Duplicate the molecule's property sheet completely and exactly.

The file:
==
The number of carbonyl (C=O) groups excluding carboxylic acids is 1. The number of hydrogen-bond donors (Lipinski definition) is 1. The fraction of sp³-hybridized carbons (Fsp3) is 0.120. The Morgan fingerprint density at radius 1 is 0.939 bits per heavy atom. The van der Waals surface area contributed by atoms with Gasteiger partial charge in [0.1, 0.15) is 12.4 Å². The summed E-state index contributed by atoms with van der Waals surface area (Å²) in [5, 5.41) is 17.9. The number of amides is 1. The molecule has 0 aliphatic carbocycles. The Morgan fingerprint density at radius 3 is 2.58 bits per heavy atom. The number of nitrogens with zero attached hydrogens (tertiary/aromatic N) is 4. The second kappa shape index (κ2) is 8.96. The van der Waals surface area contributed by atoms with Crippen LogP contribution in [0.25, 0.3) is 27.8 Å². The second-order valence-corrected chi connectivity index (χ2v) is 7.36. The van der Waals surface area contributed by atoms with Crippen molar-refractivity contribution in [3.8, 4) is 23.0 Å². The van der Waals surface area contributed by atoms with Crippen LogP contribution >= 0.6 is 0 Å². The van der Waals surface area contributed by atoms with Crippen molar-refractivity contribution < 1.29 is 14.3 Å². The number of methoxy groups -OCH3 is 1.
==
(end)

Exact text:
The number of carbonyl (C=O) groups excluding carboxylic acids is 1. The number of hydrogen-bond donors (Lipinski definition) is 1. The fraction of sp³-hybridized carbons (Fsp3) is 0.120. The Morgan fingerprint density at radius 1 is 0.939 bits per heavy atom. The van der Waals surface area contributed by atoms with Gasteiger partial charge in [0.1, 0.15) is 12.4 Å². The summed E-state index contributed by atoms with van der Waals surface area (Å²) in [5, 5.41) is 17.9. The number of amides is 1. The molecule has 0 aliphatic carbocycles. The Morgan fingerprint density at radius 3 is 2.58 bits per heavy atom. The number of nitrogens with zero attached hydrogens (tertiary/aromatic N) is 4. The second kappa shape index (κ2) is 8.96. The van der Waals surface area contributed by atoms with Crippen LogP contribution in [0.25, 0.3) is 27.8 Å². The second-order valence-corrected chi connectivity index (χ2v) is 7.36. The van der Waals surface area contributed by atoms with Crippen molar-refractivity contribution in [3.8, 4) is 23.0 Å². The van der Waals surface area contributed by atoms with Crippen LogP contribution >= 0.6 is 0 Å². The van der Waals surface area contributed by atoms with Crippen molar-refractivity contribution < 1.29 is 14.3 Å². The number of methoxy groups -OCH3 is 1.